After a landlord was convicted of pushing her Muslim tenant down a flight of stairs, a judge ordered her to respect the rights of all Muslims and to take an introductory course on Islam. Now the highest court in Massachusetts is being asked to decide whether the judge violated the landlord's constitutional rights. The Supreme Judicial Court will hear arguments next month in the case centering on Daisy Obi, a 73-year-old ordained minister from Nigeria who is the pastor of the Adonai Bible Center in Somerville, just north of Boston. In April 2012, Obi rented an apartment in her multi-family home to Gihan Suliman, her husband, and five young children. Suliman complained about the heat and electricity not always working, while Obi complained Suliman appeared to have 12 to 15 people living in the apartment at one point.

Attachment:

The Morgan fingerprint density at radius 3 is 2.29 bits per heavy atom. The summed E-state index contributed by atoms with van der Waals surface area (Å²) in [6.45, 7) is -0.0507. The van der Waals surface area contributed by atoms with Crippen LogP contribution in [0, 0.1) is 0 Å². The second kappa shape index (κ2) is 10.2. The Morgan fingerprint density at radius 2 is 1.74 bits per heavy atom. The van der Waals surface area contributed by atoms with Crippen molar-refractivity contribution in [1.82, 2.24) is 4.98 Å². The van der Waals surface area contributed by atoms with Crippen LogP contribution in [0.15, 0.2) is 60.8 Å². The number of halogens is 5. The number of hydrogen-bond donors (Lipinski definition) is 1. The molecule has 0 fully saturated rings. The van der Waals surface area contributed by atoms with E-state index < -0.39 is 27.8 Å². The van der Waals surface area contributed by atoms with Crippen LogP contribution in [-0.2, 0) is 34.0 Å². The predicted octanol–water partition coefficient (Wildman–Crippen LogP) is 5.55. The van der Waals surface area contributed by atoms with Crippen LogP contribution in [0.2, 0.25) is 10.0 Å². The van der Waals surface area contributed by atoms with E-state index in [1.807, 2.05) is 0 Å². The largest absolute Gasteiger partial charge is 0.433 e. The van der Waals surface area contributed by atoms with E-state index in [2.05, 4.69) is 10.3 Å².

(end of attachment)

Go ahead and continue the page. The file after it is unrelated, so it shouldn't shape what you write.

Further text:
Suliman testified that Obi repeatedly shouted anti-Muslim insults at her and her family, over a period of months, before pushing her down the stairs. Last year, Judge Paul Yee Jr. sentenced Obi to two years in jail on the assault and battery charge but required her to serve only six months, with the remaining 18 months suspended if she complied with certain probation conditions. "I want you to learn about the Muslim faith," he said. "I want you to enroll and attend an introductory course on Islam." Obi denies making any anti-Muslim statements to Suliman or pushing her, and says she believes Suliman had a vendetta against her because she refused to allow her to let more people live in her apartment. Her lawyer argues the probation condition that she learn about the Muslim faith "burdens Dr. Obi's free exercise of religion," while prosecutors note that the order does not require her to adopt a religious practice or to attend a Muslim religious service.